Like a recurring illness, stalemate looms again over the prospects for settling the issue of payment levels to private plans in Medicare, which now exceed the average per beneficiary cost of traditional fee-for-service Medicare by 13 percent, according to the Medicare Payment Advisory Commission. MedPAC recommends eliminating the differential, which funds extra benefits for private-plan enrollees. House Ways and Means Health Subcommittee chair Pete Stark (D-CA) and most other Democrats agree.
But as always in health care, one guy’s costs are another guy’s revenues. The excess payments are catnip to the plenipotent insurance lobby. Rural Senators Max Baucus (D-MT) and Charles Grassley (R-IA) opposed sharp cuts last year from their insurmountable position atop the Senate Finance Committee, dutifully protecting the interests of constituents who benefit from the Medicare Advantage program’s largesse. Likewise, the NAACP supports the current scheme, which also subsidizes low-income minority beneficiaries. And President Bush has vowed to veto any significant reduction.
In the midst of this partisan impasse, amazingly, a disinterested policy debate broke out last week with the publication of Bob Berenson’s compromise proposal in Health Affairs [1-week free access]. In recognition of Berenson’s stature in the policy community, MedPAC chair Glenn Hackbarth paid him the compliment of a public response in a March 10 interview with CQ HealthBeat’s John Reichard.
Just about everyone -– except those who either want to do away with Medicare altogether or won’t settle for anything but a single-payer system –- agrees that fair competition between traditional Medicare and private plans could bring out the best in both alternatives. Berenson, who was head of private-plan contracting in Medicare in the late 1990s, suggested that the simple payment neutrality recommended by MedPAC overlooks a complex set of local-market variables that could tilt the competition, and that a more nuanced formula is in order.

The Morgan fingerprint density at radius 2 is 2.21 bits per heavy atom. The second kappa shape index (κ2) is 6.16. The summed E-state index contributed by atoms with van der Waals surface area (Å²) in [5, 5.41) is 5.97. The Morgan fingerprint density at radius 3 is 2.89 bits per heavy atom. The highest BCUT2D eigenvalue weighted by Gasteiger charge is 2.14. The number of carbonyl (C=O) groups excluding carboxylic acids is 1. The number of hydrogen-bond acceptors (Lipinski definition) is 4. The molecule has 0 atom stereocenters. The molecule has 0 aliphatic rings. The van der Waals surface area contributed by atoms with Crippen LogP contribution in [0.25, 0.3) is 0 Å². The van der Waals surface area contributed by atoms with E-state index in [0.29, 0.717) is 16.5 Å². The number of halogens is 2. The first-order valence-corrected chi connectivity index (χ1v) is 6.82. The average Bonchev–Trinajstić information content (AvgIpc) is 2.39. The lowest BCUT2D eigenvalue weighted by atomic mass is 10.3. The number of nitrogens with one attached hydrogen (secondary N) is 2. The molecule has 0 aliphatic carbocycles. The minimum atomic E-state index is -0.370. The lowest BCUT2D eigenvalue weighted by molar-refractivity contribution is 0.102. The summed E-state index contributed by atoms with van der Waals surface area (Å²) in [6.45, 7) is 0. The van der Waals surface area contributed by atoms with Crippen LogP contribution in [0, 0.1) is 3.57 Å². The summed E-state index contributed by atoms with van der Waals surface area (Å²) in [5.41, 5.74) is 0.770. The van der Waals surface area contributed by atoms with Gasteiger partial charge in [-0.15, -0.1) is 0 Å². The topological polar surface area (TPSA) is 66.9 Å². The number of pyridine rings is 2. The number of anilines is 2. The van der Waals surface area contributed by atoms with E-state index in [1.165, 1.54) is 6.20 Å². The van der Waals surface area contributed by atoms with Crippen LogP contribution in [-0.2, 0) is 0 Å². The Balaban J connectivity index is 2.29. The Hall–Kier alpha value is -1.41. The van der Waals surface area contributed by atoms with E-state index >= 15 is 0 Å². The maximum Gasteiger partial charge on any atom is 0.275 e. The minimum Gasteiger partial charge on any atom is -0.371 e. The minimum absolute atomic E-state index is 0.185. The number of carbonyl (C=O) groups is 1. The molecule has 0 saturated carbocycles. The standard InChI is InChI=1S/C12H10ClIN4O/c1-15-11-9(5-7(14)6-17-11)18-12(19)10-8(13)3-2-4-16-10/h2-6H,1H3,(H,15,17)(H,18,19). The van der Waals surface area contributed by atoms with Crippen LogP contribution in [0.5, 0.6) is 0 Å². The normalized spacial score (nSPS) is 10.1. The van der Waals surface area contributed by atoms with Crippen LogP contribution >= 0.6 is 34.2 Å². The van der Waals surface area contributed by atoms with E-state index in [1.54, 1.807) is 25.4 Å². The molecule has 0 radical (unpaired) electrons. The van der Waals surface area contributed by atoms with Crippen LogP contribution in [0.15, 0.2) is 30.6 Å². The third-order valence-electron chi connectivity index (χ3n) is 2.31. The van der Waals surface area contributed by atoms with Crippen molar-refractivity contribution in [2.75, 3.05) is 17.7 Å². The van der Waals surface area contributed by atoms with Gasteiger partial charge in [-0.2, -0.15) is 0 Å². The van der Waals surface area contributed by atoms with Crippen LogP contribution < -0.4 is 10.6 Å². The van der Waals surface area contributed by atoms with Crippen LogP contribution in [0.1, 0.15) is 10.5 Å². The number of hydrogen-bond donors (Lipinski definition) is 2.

Hackbarth responded that Berenson’s proposal “doesn’t go far enough to give the program [Medicare] a better deal,” according to Reichard’s report. “Why pay more than it costs traditional Medicare to deliver services, given Medicare’s long-term cost problems?” he asked. “Let’s not throw away these advantages of traditional Medicare. If they [private plans] can do it for less, by golly let’s encourage them. But let’s not break up traditional Medicare, undermine its foundations, for private plans that cost more without improving quality.”
Berenson makes his own case too well to attempt an abbreviated paraphrase here. He takes into account geographic variations in health spending, market-specific differences in health plans’ bargaining power, Medicare’s ability to fix provider reimbursement rates, and Congress’s unwillingness to give Medicare the authority to use money-saving care-management techniques.
More importantly, he recognizes the inevitability of a legislative “food fight” if both sides in this recurring argument insist on sticking to their positions regardless of the consequences. Let’s hope the dialogue keeps moving toward higher ground.